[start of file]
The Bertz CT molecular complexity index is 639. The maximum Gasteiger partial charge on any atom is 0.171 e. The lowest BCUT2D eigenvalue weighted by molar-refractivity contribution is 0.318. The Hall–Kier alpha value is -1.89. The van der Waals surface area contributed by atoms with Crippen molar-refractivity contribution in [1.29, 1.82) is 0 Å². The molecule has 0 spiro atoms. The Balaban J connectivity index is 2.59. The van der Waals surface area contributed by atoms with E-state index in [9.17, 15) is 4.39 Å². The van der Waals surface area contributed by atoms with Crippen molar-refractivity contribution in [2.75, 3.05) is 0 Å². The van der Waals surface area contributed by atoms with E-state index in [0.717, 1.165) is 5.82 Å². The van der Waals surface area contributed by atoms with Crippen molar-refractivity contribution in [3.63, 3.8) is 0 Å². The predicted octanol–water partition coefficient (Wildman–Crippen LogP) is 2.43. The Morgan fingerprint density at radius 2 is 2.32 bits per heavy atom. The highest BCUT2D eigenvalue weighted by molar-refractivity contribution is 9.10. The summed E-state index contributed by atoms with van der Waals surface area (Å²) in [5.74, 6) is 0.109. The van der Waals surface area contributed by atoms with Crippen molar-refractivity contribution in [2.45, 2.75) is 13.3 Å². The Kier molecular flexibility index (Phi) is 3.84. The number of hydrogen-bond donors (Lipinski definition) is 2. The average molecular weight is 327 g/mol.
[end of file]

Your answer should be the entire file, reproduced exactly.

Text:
The Bertz CT molecular complexity index is 639. The maximum Gasteiger partial charge on any atom is 0.171 e. The lowest BCUT2D eigenvalue weighted by molar-refractivity contribution is 0.318. The Hall–Kier alpha value is -1.89. The van der Waals surface area contributed by atoms with Crippen molar-refractivity contribution in [1.29, 1.82) is 0 Å². The molecule has 0 spiro atoms. The Balaban J connectivity index is 2.59. The van der Waals surface area contributed by atoms with E-state index in [9.17, 15) is 4.39 Å². The van der Waals surface area contributed by atoms with Crippen molar-refractivity contribution in [2.75, 3.05) is 0 Å². The van der Waals surface area contributed by atoms with E-state index in [0.717, 1.165) is 5.82 Å². The van der Waals surface area contributed by atoms with Crippen molar-refractivity contribution in [3.63, 3.8) is 0 Å². The predicted octanol–water partition coefficient (Wildman–Crippen LogP) is 2.43. The Morgan fingerprint density at radius 2 is 2.32 bits per heavy atom. The highest BCUT2D eigenvalue weighted by molar-refractivity contribution is 9.10. The summed E-state index contributed by atoms with van der Waals surface area (Å²) in [5.74, 6) is 0.109. The van der Waals surface area contributed by atoms with Crippen molar-refractivity contribution in [2.45, 2.75) is 13.3 Å². The Kier molecular flexibility index (Phi) is 3.84. The number of hydrogen-bond donors (Lipinski definition) is 2. The average molecular weight is 327 g/mol.